The cover is as bendable and pliable as you'll read or see on their website and in their promotional materials. I did open the book back on itself all the way, as their site says you can, and it all held together. (I didn't do this until the book had been handled a little and "warmed up.")
The thin leather covers are sturdy and stiff. There was no over-powering tanning smell so whatever process they are using it's something that isn't leaving a residual reminder for the scent-challenged folks like me. (There is a slight leather smell that is less noticeable than if you were to carry a leather handbag. And the overall smell profile of this product is less offensive to me than a Moleskine as their fake leather covers and their yellow paper have odors which bother me more.)
The book was sewn and constructed solidly. Their site makes mention of fair wages, or so I thought, I can't seem to find the reference again.
All in all it's a nice little book. If you aren't doing a lot of wet media you might want to check one out (though whether you can or not may well depend on their expansion plans, so be sure to check out that link at the beginning of the post). (And while I did receive this book free, they made no insistence on what I could write about it and took a risk. I'm not linked to them in any other way. Though I think their mothers should be proud as they seem very clever.)
(Also I'm a little confused because if you go on Amazon you can find some A6 notebooks that are 5 x 8.25 inches for prices ranging from $14.16 up [way up]. I don't know who all is selling those. BUT I WOULD BE CAREFUL because the word SKETCH is not in the title of the item and it may contain their note paper and not their sketch paper.)
If they make it to the US in their expansion and they bring out a watercolor sketchbook I think we should check out what quality of paper is used.
Above: The lower half of an 11 x 14 inch page in a Strathmore 500 Series Mixed Media Journal. Click on the image to view an enlargement.
Yesterday I mentioned the Pentel ColorBrush with PIGMENTED INK, the gray-bodied brush pen. You can go back to yesterday's post to remind yourself. Well the ink stays water-soluable for a short while on most papers and in the bottom left corner of the image you can see a sketch I did of William Windom as Dr. Seth Hazlitt (sp?) in "Murder She Wrote." I love that you can pull a lot of different shades out of this pen. (That green mess on the right is a very weepy Bienfang Watercolor Brush Pen.)
At this time of year I get up and find the previous night's weather report has been way off. It's too cold to ride in shorts, or maybe it's raining but won't be later. I eat breakfast, start working, and then some time in the morning when I take a break I may set up a still life to sketch or watch a little TV and sketch (as I did above), just to warm up my hand/eye/brain. Then I will work on drawing projects. And finally, before it's time for lunch, I will jump into my cycling clothing and hit the road—able to wear shorts because it's warmer now.
Left: a detail of the Dr. Seth portion so you can see the different layers and wet on wet, etc. Click on the image to view an enlargement.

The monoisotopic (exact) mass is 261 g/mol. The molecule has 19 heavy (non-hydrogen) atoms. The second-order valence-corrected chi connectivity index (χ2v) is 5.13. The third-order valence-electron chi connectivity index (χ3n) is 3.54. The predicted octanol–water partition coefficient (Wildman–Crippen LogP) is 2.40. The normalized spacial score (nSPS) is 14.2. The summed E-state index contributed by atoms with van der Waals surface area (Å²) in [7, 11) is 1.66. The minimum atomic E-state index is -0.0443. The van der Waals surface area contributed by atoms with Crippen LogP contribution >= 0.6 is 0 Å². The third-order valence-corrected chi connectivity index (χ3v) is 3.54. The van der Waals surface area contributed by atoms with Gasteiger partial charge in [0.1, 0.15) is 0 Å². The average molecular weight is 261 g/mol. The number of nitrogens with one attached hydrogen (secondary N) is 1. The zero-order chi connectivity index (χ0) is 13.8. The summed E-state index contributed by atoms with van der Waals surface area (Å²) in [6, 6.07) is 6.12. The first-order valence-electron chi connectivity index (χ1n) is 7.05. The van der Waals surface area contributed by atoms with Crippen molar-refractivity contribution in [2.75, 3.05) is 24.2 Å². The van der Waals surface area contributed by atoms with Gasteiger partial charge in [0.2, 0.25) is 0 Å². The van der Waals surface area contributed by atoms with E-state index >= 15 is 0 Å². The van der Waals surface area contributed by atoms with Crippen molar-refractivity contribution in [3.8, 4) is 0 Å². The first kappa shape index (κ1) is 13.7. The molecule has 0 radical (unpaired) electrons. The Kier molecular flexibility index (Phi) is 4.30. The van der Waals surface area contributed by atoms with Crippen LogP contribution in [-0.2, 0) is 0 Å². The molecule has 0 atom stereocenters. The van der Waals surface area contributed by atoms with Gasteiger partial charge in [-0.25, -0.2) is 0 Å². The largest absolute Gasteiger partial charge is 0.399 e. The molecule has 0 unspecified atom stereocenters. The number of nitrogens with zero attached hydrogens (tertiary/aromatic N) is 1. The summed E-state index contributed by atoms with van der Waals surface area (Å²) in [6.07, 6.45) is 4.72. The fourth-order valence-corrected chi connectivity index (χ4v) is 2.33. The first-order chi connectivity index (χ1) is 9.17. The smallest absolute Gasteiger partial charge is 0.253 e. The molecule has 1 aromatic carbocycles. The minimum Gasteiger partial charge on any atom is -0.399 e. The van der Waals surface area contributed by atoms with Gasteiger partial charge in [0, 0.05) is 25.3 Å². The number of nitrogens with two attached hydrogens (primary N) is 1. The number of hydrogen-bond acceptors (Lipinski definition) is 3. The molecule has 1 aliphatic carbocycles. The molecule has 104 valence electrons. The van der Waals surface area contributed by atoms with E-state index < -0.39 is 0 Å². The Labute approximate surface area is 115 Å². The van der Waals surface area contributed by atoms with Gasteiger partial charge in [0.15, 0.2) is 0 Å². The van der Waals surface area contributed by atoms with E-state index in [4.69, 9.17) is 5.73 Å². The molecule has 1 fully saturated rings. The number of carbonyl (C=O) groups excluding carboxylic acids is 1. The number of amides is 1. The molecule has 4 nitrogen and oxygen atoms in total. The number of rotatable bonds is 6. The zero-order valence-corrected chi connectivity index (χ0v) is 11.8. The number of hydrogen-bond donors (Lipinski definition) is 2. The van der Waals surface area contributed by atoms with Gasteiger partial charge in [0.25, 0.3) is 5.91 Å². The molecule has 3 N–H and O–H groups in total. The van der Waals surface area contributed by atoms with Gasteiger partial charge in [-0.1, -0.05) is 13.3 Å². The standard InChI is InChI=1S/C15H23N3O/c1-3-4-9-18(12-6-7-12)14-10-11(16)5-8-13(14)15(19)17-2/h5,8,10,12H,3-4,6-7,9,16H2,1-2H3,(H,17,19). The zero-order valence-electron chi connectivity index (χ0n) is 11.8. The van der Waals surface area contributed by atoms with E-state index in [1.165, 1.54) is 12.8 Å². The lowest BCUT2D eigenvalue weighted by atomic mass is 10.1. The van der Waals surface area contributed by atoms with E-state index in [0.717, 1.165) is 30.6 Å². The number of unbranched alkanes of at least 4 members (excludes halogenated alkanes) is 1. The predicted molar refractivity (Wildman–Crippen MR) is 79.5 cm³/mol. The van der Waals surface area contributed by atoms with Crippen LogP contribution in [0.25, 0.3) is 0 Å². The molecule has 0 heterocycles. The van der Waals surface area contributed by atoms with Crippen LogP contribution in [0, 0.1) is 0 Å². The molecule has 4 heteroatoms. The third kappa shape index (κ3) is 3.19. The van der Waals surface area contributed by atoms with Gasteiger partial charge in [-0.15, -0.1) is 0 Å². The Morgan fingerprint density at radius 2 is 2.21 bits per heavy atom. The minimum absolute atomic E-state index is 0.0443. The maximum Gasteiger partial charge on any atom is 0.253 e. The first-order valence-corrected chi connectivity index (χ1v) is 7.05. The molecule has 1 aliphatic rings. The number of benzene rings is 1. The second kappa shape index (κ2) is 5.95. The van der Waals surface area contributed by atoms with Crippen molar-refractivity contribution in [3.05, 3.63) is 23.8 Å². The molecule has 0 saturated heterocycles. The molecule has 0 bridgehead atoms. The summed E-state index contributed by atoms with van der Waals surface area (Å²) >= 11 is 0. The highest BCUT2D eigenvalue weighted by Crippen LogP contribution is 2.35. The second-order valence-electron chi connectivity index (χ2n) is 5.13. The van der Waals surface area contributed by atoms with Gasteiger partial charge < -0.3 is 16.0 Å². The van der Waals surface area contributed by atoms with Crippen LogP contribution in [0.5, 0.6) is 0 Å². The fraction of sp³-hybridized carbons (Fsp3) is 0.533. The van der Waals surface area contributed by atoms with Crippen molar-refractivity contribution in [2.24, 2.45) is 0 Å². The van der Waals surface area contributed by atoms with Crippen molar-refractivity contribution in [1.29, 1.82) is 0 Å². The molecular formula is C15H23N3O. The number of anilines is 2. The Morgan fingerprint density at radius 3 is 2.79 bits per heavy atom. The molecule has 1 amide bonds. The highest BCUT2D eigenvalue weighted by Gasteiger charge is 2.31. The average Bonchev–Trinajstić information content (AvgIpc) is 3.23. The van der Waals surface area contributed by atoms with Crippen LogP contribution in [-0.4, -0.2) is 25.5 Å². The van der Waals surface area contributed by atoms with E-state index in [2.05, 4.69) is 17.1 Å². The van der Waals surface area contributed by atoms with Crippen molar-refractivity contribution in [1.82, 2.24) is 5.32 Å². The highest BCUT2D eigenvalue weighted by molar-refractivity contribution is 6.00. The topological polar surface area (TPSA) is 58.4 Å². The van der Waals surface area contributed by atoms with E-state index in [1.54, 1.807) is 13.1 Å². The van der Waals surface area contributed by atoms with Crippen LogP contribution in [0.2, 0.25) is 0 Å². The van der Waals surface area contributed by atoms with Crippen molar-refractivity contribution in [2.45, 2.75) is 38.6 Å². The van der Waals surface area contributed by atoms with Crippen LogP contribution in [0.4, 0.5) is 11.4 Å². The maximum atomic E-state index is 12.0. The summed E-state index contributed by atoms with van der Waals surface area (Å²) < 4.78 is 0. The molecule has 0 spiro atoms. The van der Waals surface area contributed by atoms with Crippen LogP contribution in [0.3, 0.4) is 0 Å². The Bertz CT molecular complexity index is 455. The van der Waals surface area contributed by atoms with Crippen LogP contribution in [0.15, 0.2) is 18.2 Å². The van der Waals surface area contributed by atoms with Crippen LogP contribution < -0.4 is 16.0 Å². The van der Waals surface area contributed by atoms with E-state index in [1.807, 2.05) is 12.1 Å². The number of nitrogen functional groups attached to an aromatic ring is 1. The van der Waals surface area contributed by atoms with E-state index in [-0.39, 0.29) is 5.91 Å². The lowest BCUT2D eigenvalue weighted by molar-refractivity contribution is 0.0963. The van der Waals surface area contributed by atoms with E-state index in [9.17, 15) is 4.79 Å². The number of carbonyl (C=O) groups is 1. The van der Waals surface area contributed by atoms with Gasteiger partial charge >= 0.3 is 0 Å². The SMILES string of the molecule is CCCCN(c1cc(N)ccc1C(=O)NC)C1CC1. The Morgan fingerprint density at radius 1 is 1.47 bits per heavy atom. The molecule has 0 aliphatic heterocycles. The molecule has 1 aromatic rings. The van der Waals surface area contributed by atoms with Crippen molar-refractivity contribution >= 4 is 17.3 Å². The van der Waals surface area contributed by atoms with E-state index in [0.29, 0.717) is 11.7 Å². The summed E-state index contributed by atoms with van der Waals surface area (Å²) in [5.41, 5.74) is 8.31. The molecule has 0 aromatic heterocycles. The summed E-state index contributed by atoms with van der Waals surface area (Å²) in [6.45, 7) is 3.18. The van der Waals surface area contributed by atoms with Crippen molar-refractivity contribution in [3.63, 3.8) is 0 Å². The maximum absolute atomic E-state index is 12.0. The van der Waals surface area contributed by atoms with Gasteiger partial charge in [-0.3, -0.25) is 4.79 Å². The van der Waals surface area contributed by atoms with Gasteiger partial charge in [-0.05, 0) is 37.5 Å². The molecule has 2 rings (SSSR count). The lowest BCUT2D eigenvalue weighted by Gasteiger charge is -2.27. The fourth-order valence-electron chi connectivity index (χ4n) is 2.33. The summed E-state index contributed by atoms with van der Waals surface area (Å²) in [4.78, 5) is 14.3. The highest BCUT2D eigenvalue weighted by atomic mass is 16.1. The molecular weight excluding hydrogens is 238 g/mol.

This plan also allows me to ride more days each season because I don't have to worry about the lack of light in the mornings as hours of daylight decrease.
All in all it's a pretty good plan. But activation of this plan reminds me that I'm riding on borrowed time because soon it will be too cold (which I define as 32 degrees if it's windy; even wearing tights, my feet get cold) no matter what time of day I ride; and of course there will be ice and snow—I only ride when the roads are completely dry and clear.
Even though this drawing is partially over another drawing (the weird line down the center) I love it because it was so much fun to move the brush across the paper, stroke on the water, build up the layers.
Maybe you don't work at home and can't just take off at lunch to ride your bike. (I'm grateful everyday believe me.) But don't tell me you can't break up your day so you can work a little practice time in. You can. Be sure to take some notes to remind yourself what worked and what didn't, and what you want to try next. Then the next time you get to take a break do some more drawing. You'll be glad you did.
Left: Sketch of Chef Tom Colicchio using a pigmented black ink Pentel Color Brush—watersoluble for a little bit on most papers—in a 9 x 12 inch Fabriano Venezia Journal. (Those are spatters on the right side of the head not paper flaws.) Click on the image to view an enlargement.
After the last season of "Top Chef" I told a friend I wouldn't watch it again, I actually didn't watch a season of "Top Chef Masters" because there was a sous-chef component that my friend explained to me and my eyes glazed over so I gave it a pass. It might have been great.
My DVR seems to have a mind of its own so because I've recorded "Top Chef" in the past it recorded it again. (Now why it ignored "Top Chef Masters" with the sous-chef component we'll never know, but maybe it knew something.)
Since the first episode was recorded I went ahead and watched it. I felt myself being sucked in. I really do like cooking shows. Perhaps because my own kitchen is still under construction after years of being torn up.
I don't know that I'll watch beyond episode two of this season. The descriptions of the food aren't as enticing as in past seasons. And there seems to be a lot of crying. I'm not a fan of crying.
But I am a fan of Chef Tom Colicchio so I took a moment and did a fast sketch. I'll sort out my television viewing another day.
Note: I thought I'd written about this brush pen already, but see I haven't. The wrapper for this product reads "Pentel Arts Color Brush" and then says Black Pigment Ink. The plastic barrel is gray. The cap is black (though I believe there are different brush sizes with different colored tops).
If you want this type of ink—pigmented and watersoluble—you don't want a regular Color Brush shown in this linked post which compares the Color Brush line to the Pentel Pocket Brush Pen. That Color Brush has a BLACK plastic barrel and the cap is the color of the ink. Also the ink in that Color Brush is DYE and it is fugitive. Well you can read all about it at that link.